Stock Charts

The stock market is a complex system. It’s not as simple as it looks on television or in the news. The big banks and brokers make it appear easy to grasp, but they only want you to think you know what is going on. They don’t want you to understand their schemes and take advantage of them.

For investors who wish to trade stocks, there is no other way than learning about the different tools and indicators used by professionals to read the flow of the market – because we won’t be able to survive long term otherwise. We need all the information we can get our hands on if we plan to profit as traders.

There are two main types of analysis

Fundamental Analysis

A method of evaluating securities by studying economic and financial data and other available information can be reasonably interpreted to forecast a future in which investors could expect to realize profits.

Technical Analysis

Technical analysis uses various tools to examine equity’s price history and forecasts future price movements for trading purposes.

These two ways of analyzing stocks are often confused or considered interchangeable when quite different. Both have their strengths and weaknesses, but let’s only concern ourselves with technical analysis because it is more practical for most people.

Furthermore, it is nearly impossible to develop an edge (i.e., a piece of information that gives an investor a competitive advantage when trading) in the market from reading economic reports, so it is better to focus on what we can use.

Stock charts are tools used by technical analysts

They show us how prices have fluctuated over time, allowing us to identify trends and make forecasts based on patterns (e.g., support levels, trend lines). Stock charts come in all shapes and sizes but generally fall under one of two categories: line or bar charts.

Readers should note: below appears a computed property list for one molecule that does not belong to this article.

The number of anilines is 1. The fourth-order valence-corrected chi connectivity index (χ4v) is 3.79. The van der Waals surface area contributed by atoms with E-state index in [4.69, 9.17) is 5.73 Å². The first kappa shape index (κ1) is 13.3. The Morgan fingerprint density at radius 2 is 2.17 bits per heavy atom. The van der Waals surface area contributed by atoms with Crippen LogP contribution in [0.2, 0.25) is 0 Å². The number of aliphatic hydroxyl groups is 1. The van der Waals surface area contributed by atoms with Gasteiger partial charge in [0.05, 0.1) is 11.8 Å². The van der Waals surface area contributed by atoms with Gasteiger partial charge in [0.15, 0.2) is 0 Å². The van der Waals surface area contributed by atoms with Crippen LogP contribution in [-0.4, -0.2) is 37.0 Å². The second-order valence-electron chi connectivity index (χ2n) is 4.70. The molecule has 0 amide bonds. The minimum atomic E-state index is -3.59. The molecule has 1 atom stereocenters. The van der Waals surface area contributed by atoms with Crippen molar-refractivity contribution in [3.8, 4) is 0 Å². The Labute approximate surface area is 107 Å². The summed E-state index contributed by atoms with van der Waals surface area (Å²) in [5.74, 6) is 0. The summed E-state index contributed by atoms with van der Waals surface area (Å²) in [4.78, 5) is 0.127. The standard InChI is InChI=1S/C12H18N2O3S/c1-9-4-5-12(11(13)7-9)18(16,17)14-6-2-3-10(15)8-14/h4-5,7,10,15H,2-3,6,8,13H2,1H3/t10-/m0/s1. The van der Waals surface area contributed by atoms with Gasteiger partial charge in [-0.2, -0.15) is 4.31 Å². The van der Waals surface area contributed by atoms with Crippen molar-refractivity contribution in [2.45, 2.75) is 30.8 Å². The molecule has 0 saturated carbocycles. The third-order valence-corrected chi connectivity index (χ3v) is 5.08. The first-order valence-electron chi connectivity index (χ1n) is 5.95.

While they display the same information differently, you must get familiar with both types before analyzing stocks. You will need basic knowledge about both types of charts before moving on to more complex analysis techniques.

Line Charts

A line chart displays relevant data in a simple straight line. The information usually takes the form of closing prices over time and can be easily obtained from any website that provides real-time stock quotes. They are the most detailed charts of the two types, making them beginners friendly. Older types of charting services (e.g., Yahoo! Finance) also place volume bars between each point on the graph so you can see how much stock investors traded at specific points on an intraday basis (i.e., during market hours).

It helps determine where support levels lie based on how many people bought or sold shares surrounding those levels during trading sessions. While it’s not essential to check volume when you read stock charts, it is good to get used to watching volume bars fill up and empty like clockwork.

Bar Charts

A bar chart offers more information than a line chart and thus more opportunity for analysis (and mistakes). It contains the same kind of data as a line chart (closing prices over time) but displays them differently by stacking them into columns of no more than five at a given time. We can measure the net change in price during each period. If you use an online broker such as Hantec Markets or Gain Capital Group, they should provide you with the raw data you need to set up your bar charts.

Tip to remember

Identify Trends; To ensure that your stocks are safe investments, you should avoid trading random futures contracts – this means trying to pick individual stocks randomly without knowing what’s going on currently in the industry. Instead, you should identify the market trends and align them with your investment.

To conclude

These are but some of the basics involved with interpreting stock charts, but if you want to develop other skills beyond these basics, start by learning how to read a primary line and bar charts before moving on to more complex variants. Alternatively, you could always hire a professional to do your analysis for you.


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